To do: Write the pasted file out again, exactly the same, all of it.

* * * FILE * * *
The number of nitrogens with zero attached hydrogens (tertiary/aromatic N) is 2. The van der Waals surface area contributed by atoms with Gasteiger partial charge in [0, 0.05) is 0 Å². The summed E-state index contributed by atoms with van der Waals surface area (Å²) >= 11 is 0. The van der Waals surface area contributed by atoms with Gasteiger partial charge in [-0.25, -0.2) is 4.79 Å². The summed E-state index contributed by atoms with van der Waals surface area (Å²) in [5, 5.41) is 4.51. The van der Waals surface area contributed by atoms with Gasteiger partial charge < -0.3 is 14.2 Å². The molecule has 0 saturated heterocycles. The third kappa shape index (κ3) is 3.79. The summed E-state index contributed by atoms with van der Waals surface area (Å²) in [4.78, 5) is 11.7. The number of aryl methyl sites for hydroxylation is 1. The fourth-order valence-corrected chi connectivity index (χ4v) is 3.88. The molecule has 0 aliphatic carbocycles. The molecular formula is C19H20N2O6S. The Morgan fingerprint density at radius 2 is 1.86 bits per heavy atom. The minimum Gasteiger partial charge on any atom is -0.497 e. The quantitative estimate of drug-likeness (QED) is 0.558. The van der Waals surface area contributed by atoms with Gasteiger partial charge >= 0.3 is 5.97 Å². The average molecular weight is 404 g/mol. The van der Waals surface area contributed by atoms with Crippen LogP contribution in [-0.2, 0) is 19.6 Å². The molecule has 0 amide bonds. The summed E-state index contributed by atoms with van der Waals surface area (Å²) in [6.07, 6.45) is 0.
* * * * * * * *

The number of nitrogens with zero attached hydrogens (tertiary/aromatic N) is 2. The van der Waals surface area contributed by atoms with Gasteiger partial charge in [0, 0.05) is 0 Å². The summed E-state index contributed by atoms with van der Waals surface area (Å²) >= 11 is 0. The van der Waals surface area contributed by atoms with Gasteiger partial charge in [-0.25, -0.2) is 4.79 Å². The summed E-state index contributed by atoms with van der Waals surface area (Å²) in [5, 5.41) is 4.51. The van der Waals surface area contributed by atoms with Gasteiger partial charge < -0.3 is 14.2 Å². The molecule has 0 saturated heterocycles. The third kappa shape index (κ3) is 3.79. The summed E-state index contributed by atoms with van der Waals surface area (Å²) in [4.78, 5) is 11.7. The number of aryl methyl sites for hydroxylation is 1. The fourth-order valence-corrected chi connectivity index (χ4v) is 3.88. The molecule has 0 aliphatic carbocycles. The molecular formula is C19H20N2O6S. The Morgan fingerprint density at radius 2 is 1.86 bits per heavy atom. The minimum Gasteiger partial charge on any atom is -0.497 e. The quantitative estimate of drug-likeness (QED) is 0.558. The van der Waals surface area contributed by atoms with Gasteiger partial charge >= 0.3 is 5.97 Å². The average molecular weight is 404 g/mol. The van der Waals surface area contributed by atoms with Crippen LogP contribution in [-0.2, 0) is 19.6 Å². The molecule has 0 amide bonds. The summed E-state index contributed by atoms with van der Waals surface area (Å²) in [6.07, 6.45) is 0.